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What to do if your bird is lost outside?

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What to do if your bird is lost outside?

Postby Mona » Sun Oct 04, 2009 2:23 pm

If your bird escapes outside, DO NOT GIVE UP. You CAN get your bird back. Below is a link to Barbara Heidenreich's website with several great tips on how to recover your parrot. Tip number one is: DO NOT LOSE SIGHT OF YOUR BIRD. Even if you do lose sight, you can still recover your parrot. Barb's website even includes flyers with pictures of common species so that you can quickly print them and start circulating them in your neighborhood. Please click on the link below for some important tips and very helpful ideas.

http://goodbirdinc.com/help-escape.html

Barb also has a brand new DVD out on what to do if your parrot escapes. I have not had a chance to see it yet, but I do have it on order.
Last edited by Mona on Tue Nov 03, 2009 5:28 pm, edited 1 time in total.
Mona in Seattle
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Re: What to do if your bird is lost outside?

Postby birdguy888 » Thu Oct 08, 2009 12:35 am

One of the biggest issues of getting your lost bird back is time! Usually not because of weather or because you are loosing day light, but because of raptors (birds of prey). In most states there are no natural occuring hookbills so when one gets outside, it sticks out like a soar thumb to raptors and is quickly killed and eaten. This also happens on a regular basis when bird owners take their clipped birds outside for some fresh air, sunshine and maybe even a bath. Since they are so highly visible to raptors who can easily see that bird from over 1 mile away, they are frequently taken right off of the perch or even off of the owners hand or shoulder.

A few years ago a guy here in Utah was out on his 8th floor balcony with his african grey sitting on its perch. As soon as the stepped about 2 feet away from the perch, a peregrine falcon stooped in, grabbed the grey, immediatly broke the neck to kill it and flew to the building across the street and ate the grey in front of its owner!

Just this last spring one of my hand fed baby cockatiels, clipped nd just weaned, followed me out the door. AS SOON AS IT GOT OUT a Cooper's Hawk swooped down out of a tree and flew off with my screaming baby. I heard the screaming stop by the time the hawk was only 100 feet away as it had killed my bird. Please be catious when you open your door and especially when you purposly take your birds outside!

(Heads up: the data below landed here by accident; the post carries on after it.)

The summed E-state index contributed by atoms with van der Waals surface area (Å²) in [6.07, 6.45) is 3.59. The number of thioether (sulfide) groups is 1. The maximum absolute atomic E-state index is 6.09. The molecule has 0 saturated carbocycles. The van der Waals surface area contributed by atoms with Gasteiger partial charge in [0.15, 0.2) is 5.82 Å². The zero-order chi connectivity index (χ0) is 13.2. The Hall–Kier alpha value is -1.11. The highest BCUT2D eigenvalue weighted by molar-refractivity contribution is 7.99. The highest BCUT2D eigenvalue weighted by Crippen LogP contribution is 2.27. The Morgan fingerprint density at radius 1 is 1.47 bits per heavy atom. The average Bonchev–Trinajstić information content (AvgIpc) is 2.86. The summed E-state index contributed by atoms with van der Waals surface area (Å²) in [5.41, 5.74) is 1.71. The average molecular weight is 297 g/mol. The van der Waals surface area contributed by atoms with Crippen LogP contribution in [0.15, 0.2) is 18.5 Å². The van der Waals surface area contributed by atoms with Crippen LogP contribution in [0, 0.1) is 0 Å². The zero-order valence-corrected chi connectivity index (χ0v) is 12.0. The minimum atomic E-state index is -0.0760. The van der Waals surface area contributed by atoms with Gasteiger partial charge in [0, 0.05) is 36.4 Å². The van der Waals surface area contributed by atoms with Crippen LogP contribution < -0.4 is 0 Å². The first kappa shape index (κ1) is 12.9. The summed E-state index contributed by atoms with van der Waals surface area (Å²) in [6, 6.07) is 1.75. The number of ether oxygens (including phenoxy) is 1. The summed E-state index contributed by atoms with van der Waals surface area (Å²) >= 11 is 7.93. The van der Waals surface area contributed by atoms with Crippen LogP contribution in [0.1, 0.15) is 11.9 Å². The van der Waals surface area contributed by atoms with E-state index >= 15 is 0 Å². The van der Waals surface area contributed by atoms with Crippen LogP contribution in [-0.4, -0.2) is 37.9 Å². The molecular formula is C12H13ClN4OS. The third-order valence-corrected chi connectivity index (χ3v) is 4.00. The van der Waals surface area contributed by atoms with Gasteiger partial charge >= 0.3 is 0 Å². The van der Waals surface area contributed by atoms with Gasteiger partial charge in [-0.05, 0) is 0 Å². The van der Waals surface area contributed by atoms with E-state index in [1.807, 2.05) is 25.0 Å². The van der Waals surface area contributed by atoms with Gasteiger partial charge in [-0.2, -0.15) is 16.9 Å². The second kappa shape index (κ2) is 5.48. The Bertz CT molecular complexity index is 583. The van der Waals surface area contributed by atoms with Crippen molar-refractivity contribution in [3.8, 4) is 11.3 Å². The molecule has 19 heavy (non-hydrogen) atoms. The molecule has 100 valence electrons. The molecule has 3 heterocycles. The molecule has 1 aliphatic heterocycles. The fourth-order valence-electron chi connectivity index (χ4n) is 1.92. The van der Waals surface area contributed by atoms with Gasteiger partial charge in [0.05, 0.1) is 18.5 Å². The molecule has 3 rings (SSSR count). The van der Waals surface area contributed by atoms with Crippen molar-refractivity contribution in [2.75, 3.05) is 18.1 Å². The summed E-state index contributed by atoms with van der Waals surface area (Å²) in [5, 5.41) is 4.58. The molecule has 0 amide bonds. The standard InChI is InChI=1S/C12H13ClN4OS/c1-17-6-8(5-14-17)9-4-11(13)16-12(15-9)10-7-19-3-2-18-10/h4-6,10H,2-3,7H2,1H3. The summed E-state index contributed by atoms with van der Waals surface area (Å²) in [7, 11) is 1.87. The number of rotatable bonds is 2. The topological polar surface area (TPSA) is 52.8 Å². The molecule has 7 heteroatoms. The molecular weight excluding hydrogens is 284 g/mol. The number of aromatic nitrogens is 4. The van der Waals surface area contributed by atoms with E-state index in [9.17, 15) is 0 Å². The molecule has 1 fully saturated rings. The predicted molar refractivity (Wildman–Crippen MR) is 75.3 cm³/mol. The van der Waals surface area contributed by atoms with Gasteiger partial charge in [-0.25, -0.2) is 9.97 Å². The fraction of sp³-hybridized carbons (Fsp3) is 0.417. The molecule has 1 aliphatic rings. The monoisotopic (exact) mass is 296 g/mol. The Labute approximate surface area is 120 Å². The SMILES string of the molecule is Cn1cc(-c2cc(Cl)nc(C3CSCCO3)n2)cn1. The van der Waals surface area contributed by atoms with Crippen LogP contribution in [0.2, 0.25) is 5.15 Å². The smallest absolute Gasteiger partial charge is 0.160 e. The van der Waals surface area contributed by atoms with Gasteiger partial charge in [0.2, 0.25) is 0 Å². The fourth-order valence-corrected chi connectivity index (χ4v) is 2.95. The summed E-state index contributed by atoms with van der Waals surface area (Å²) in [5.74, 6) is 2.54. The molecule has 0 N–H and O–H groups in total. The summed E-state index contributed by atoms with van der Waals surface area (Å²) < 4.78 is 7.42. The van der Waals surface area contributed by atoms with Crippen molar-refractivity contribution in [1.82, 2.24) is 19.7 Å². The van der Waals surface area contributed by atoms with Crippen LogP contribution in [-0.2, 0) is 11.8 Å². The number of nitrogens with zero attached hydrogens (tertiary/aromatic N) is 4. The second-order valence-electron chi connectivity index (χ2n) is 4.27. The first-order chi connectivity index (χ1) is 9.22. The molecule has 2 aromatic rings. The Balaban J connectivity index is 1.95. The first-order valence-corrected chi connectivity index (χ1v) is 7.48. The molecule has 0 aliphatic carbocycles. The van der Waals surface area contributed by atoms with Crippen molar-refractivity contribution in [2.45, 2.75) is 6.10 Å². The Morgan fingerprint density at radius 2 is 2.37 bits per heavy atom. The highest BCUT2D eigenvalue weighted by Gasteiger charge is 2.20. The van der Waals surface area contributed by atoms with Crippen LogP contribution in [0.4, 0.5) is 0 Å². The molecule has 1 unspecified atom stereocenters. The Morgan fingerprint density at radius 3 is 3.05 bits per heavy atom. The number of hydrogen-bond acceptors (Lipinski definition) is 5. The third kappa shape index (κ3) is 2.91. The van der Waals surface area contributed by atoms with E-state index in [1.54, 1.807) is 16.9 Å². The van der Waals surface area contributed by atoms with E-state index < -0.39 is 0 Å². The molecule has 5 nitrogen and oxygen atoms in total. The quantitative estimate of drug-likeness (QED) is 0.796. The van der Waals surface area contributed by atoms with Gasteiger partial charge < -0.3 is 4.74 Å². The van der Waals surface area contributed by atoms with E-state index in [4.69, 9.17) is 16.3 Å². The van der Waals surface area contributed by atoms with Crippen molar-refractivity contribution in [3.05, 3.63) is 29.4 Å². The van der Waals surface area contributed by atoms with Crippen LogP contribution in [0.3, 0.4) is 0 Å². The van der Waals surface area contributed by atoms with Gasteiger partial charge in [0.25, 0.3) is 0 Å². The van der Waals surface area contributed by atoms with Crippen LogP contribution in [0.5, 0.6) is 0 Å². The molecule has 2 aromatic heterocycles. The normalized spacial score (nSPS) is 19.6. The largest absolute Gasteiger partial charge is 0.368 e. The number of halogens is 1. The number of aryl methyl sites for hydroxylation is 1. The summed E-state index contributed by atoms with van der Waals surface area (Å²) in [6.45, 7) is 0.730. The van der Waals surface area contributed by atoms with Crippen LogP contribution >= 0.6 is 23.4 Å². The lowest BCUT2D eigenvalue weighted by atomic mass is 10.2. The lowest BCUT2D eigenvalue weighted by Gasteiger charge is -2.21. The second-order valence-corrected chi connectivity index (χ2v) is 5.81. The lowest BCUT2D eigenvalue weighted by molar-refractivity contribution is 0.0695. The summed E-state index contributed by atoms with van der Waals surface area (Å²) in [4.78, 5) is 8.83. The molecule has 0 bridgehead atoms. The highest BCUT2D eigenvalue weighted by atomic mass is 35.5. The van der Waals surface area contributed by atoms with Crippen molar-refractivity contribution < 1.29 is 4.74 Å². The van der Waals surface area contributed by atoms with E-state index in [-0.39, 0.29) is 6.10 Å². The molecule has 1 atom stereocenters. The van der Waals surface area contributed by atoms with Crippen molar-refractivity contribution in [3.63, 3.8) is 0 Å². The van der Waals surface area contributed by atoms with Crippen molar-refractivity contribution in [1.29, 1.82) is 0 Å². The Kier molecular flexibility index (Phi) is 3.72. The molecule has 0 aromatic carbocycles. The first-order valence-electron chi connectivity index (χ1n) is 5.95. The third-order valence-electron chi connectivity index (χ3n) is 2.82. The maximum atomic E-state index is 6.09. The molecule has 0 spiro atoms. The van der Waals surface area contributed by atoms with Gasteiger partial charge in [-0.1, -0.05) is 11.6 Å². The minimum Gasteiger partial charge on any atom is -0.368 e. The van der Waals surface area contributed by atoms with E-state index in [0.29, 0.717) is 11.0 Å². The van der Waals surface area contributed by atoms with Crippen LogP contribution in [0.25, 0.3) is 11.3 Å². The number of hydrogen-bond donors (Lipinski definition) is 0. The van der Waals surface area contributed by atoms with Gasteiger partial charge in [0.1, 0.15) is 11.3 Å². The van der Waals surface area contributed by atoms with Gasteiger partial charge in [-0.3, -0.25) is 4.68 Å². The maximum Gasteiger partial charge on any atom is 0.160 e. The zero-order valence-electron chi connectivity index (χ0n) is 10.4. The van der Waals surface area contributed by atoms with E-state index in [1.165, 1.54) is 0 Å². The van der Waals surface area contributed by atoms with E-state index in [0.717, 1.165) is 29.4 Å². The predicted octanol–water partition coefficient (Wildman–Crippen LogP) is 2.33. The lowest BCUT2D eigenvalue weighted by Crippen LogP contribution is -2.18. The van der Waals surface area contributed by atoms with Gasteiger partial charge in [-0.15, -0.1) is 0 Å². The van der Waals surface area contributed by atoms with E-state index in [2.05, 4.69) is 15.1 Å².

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Re: What to do if your bird is lost outside?

Postby Michael » Thu Oct 08, 2009 12:41 am

Wow, that is intense. I live in New York City, what do you think the threat of predatory birds in an urban environment is?
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Re: What to do if your bird is lost outside?

Postby greatgriffin » Thu Oct 08, 2009 3:21 am

I guess you are not planning to fly Kili on Broadway? I bet you would pick Central Park or another park. There are many birds of prey that actually nest and live in buildings in urban areas. So you absolutely cannot exclude the risk.

--- Tom ----
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Re: What to do if your bird is lost outside?

Postby Mona » Thu Oct 08, 2009 10:46 am

I do think that raptor risk can be different depending on what part of the country you live in.

Here, I think raccoons are a bigger predator risk. We do have red tail hawks and falcons, but I think there must be plenty of prey birds because I do know many people who free fly their birds and I actually do not know of any raptor attacks. I have heard many horror stories where free flighted outside birds have met their untimely demise but I can't remember any raptor stories in this area.